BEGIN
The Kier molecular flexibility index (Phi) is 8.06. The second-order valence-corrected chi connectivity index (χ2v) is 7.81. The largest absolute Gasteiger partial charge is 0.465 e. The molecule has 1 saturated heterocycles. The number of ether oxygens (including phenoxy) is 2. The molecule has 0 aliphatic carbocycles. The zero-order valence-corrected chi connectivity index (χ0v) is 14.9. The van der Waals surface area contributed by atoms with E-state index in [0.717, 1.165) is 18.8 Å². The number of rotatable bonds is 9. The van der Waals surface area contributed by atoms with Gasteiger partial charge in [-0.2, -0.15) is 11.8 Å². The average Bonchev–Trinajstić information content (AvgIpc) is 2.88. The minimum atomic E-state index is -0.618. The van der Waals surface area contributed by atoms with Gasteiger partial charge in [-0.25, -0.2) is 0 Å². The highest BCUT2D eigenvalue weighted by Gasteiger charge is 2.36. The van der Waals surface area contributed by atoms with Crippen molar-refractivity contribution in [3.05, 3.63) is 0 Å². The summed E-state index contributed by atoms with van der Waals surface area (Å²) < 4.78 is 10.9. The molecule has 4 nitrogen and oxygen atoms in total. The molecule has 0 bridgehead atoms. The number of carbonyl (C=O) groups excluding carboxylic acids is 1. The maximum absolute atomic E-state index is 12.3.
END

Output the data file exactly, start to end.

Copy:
The Kier molecular flexibility index (Phi) is 8.06. The second-order valence-corrected chi connectivity index (χ2v) is 7.81. The largest absolute Gasteiger partial charge is 0.465 e. The molecule has 1 saturated heterocycles. The number of ether oxygens (including phenoxy) is 2. The molecule has 0 aliphatic carbocycles. The zero-order valence-corrected chi connectivity index (χ0v) is 14.9. The van der Waals surface area contributed by atoms with E-state index in [0.717, 1.165) is 18.8 Å². The number of rotatable bonds is 9. The van der Waals surface area contributed by atoms with Gasteiger partial charge in [-0.2, -0.15) is 11.8 Å². The average Bonchev–Trinajstić information content (AvgIpc) is 2.88. The minimum atomic E-state index is -0.618. The van der Waals surface area contributed by atoms with Gasteiger partial charge in [-0.25, -0.2) is 0 Å². The highest BCUT2D eigenvalue weighted by Gasteiger charge is 2.36. The van der Waals surface area contributed by atoms with Crippen molar-refractivity contribution in [3.05, 3.63) is 0 Å². The summed E-state index contributed by atoms with van der Waals surface area (Å²) < 4.78 is 10.9. The molecule has 4 nitrogen and oxygen atoms in total. The molecule has 0 bridgehead atoms. The number of carbonyl (C=O) groups excluding carboxylic acids is 1. The maximum absolute atomic E-state index is 12.3.